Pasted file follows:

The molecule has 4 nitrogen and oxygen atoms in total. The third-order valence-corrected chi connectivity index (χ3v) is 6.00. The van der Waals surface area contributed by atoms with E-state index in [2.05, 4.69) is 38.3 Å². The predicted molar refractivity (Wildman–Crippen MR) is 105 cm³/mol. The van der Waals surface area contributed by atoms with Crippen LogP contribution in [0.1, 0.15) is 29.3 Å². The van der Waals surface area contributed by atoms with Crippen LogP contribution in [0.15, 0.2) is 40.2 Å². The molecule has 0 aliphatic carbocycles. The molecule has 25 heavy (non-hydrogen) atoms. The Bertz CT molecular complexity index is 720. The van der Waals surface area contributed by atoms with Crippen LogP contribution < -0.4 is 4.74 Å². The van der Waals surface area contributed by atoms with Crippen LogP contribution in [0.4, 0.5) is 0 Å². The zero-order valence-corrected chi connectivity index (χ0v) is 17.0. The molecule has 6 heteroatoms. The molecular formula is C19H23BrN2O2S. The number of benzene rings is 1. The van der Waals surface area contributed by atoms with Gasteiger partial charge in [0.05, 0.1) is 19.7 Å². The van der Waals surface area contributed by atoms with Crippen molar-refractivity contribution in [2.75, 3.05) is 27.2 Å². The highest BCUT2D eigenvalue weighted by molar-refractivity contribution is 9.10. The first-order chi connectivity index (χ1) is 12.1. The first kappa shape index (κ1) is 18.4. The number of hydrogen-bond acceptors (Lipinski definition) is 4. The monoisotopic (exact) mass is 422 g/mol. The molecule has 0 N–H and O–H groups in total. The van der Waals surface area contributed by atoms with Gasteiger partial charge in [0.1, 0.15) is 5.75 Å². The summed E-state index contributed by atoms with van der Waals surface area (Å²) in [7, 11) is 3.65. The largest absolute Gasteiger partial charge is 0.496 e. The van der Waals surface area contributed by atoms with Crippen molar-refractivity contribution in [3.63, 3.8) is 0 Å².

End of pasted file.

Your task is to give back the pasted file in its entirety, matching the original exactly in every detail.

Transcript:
The molecule has 4 nitrogen and oxygen atoms in total. The third-order valence-corrected chi connectivity index (χ3v) is 6.00. The van der Waals surface area contributed by atoms with E-state index in [2.05, 4.69) is 38.3 Å². The predicted molar refractivity (Wildman–Crippen MR) is 105 cm³/mol. The van der Waals surface area contributed by atoms with Crippen LogP contribution in [0.1, 0.15) is 29.3 Å². The van der Waals surface area contributed by atoms with Crippen LogP contribution in [0.15, 0.2) is 40.2 Å². The molecule has 0 aliphatic carbocycles. The molecule has 25 heavy (non-hydrogen) atoms. The Bertz CT molecular complexity index is 720. The van der Waals surface area contributed by atoms with Crippen LogP contribution < -0.4 is 4.74 Å². The van der Waals surface area contributed by atoms with Crippen LogP contribution in [0.4, 0.5) is 0 Å². The zero-order valence-corrected chi connectivity index (χ0v) is 17.0. The molecule has 6 heteroatoms. The molecular formula is C19H23BrN2O2S. The number of benzene rings is 1. The van der Waals surface area contributed by atoms with Gasteiger partial charge in [0.05, 0.1) is 19.7 Å². The van der Waals surface area contributed by atoms with Crippen molar-refractivity contribution in [2.75, 3.05) is 27.2 Å². The highest BCUT2D eigenvalue weighted by molar-refractivity contribution is 9.10. The first-order chi connectivity index (χ1) is 12.1. The first kappa shape index (κ1) is 18.4. The number of hydrogen-bond acceptors (Lipinski definition) is 4. The monoisotopic (exact) mass is 422 g/mol. The molecule has 0 N–H and O–H groups in total. The van der Waals surface area contributed by atoms with Gasteiger partial charge in [0.1, 0.15) is 5.75 Å². The summed E-state index contributed by atoms with van der Waals surface area (Å²) in [7, 11) is 3.65. The largest absolute Gasteiger partial charge is 0.496 e. The van der Waals surface area contributed by atoms with Crippen molar-refractivity contribution in [3.63, 3.8) is 0 Å².